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Take as much weight off your hands as possible. This might involve lowering your seat post and/or raising your handlebars. Also, using thicker and wider handlebars might help as well.

The EasyRider style would be ideal...

PS.

A nice pair of gloves would be great too.
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Old 08-31-11, 03:03 PM
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On my recent tour, my friend and I both started getting sore hands later in the tour and often very early in the rides. So, there was definitely an cumulative effect. I ride a lot at home, but not nearly as much as on my tour, and I never get sore hands. I know, that doesn't help, but I thought I'd throw it out there.
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Old 09-01-11, 04:27 AM
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I had that problem too, so I cut up a bed roll and wrapped around the handle bars. seemed to help
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Old 09-01-11, 04:50 AM
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I am happier with the less conventional set up
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Old 09-01-11, 05:57 AM
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Originally Posted by Schwinnrider
Your bar height is fine, but the position of the brake levers on the bar seems really low. It looks like they need to be moved up towards the top of the bend, to me. I find the sloping ramp of most drop bars causes me to place too much weight on my hands. Have you heard of the Nitto Noodle handlebar? Rivendell designed it. It's hard to describe, but here's a link to the bar:
https://www.rivbike.com/products/show...dle-bar/16-113

The Noodle would allow you to keep your bar at the same height, but it would give you an additional hand position, because the ramp is straight, not sloped. I will say that I spend about 30 percent of my riding time with my hands on the ramp, and with the ramp being flat it keeps me from sliding forward when riding on the hoods.
Yesterday I mentioned why I lowered my STI shifters and said I might just try a set of tandem stoker hoods. After pricing them at around 50 bucks and not knowing if I did buy them how I would like it I decided why not make a set first. I undid my bar tape back to where I wanted the hoods and made a set out of a old pair of Schwinn suicide brake levers. The ironic part they were on a bike destine for the scrap yard, totally free parts bike that had almost nothing good on it. When I cut the rotten tape back to get the brakes off, I couldn’t believe what I saw (Noodle Bars)! I didn’t change the bars out although I might.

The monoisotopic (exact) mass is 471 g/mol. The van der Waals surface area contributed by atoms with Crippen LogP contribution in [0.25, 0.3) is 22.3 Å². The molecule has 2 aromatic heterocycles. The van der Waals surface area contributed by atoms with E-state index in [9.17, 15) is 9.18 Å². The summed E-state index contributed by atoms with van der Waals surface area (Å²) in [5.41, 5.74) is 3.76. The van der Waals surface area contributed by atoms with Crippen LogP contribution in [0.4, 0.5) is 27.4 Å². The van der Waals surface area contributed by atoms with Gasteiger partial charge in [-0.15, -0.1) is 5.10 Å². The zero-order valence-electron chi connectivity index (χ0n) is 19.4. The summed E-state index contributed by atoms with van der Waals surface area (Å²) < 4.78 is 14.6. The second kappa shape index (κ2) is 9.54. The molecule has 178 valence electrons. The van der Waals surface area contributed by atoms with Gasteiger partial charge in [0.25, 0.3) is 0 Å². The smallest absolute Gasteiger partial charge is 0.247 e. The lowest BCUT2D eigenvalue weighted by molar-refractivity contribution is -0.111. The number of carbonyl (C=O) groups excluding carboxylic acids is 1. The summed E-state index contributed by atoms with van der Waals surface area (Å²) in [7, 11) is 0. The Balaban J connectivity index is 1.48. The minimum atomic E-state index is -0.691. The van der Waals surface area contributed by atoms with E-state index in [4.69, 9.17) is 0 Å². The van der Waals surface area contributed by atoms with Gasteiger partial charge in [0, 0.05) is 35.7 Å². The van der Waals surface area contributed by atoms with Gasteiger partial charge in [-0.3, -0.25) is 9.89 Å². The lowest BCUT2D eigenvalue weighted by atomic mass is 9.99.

I took the old brakes apart and sawed off the pin that held the suicide levers flush with the hood. I cut an old inner tube and added 3 layers as a boot cover and put them on the bike reusing the old bar tape. It was quick and dirty and when I do fresh tape I will pad the corner a little more.

The bottom line is they worked great and gave me a great very comfortable hood position to ride in. I found a couple different ways to grab them and placing my palms on top of the post gave me even a new idea. Stay tuned for that.





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Old 09-01-11, 11:57 AM
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Your hand pain problem is very common among both veteran and new cyclists, and nearly everyone attempts to fix it with cushy bar tape and/or gel gloves. Those only mask the problem rather than fix the root cause.

I struggled with hand pain through nearly 30 years of cycling, and I'd decided that hand pain was just part of the sport. I used expensive gloves... high tech bar tape... everything. But I ended up shaking my hands and sitting up in the saddle to try to get feeling back in my hands every couple of miles.

Then here on BF I read a single post that ended up being perhaps the most important piece of cycling related guidance that I've ever read. I know that this sounds trite... but it changed my cycling life. I once had to use certain types of gloves... certain bar tape... and I STILL had pain. But following the advice in this single post by DannoXYZ banished that pain... I can now ride with bare hands... gloved hands... bar tape... bare bars... it doesn't matter any more. I rarely have hand pain on even long rides. As a matter of fact, I detest padded gloves now... I wear minimally padded gloves only for purposes of grip improvement.

I'll post a link to the thread, but in case I mess it up, here's how to find the post:

Search this site for a thread named "Thumbs going dead on embarrassingly short rides" and read DannoXYZ's post #30 in the thread. The thread was started on May 19, 2009.

If I ever meet Danno, I'm going to hug him and then buy him a beer and a steak!
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Old 09-03-11, 01:01 PM
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do hand stretches. from what i have read, some people are prone to carpal tunnel etc than others.
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Old 09-03-11, 08:12 PM
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Having an expert evaluate your riding position can give you information that you can't find on an on-line forum. After all, none of us can actually see you, your bike, and your riding habits!

One of my riding companions was experiencing numb hands. After trying all of the normal suggestions of raising this and lowering that, we stopped at a bike shop and asked for help. The mechanic took one look at my friend riding, shook his head, and said there was no solution, as the frame was way too small. We asked what could be done to minimize the problem. He replied, "You can't fix this. You need to start with a bike that actually fits your body!"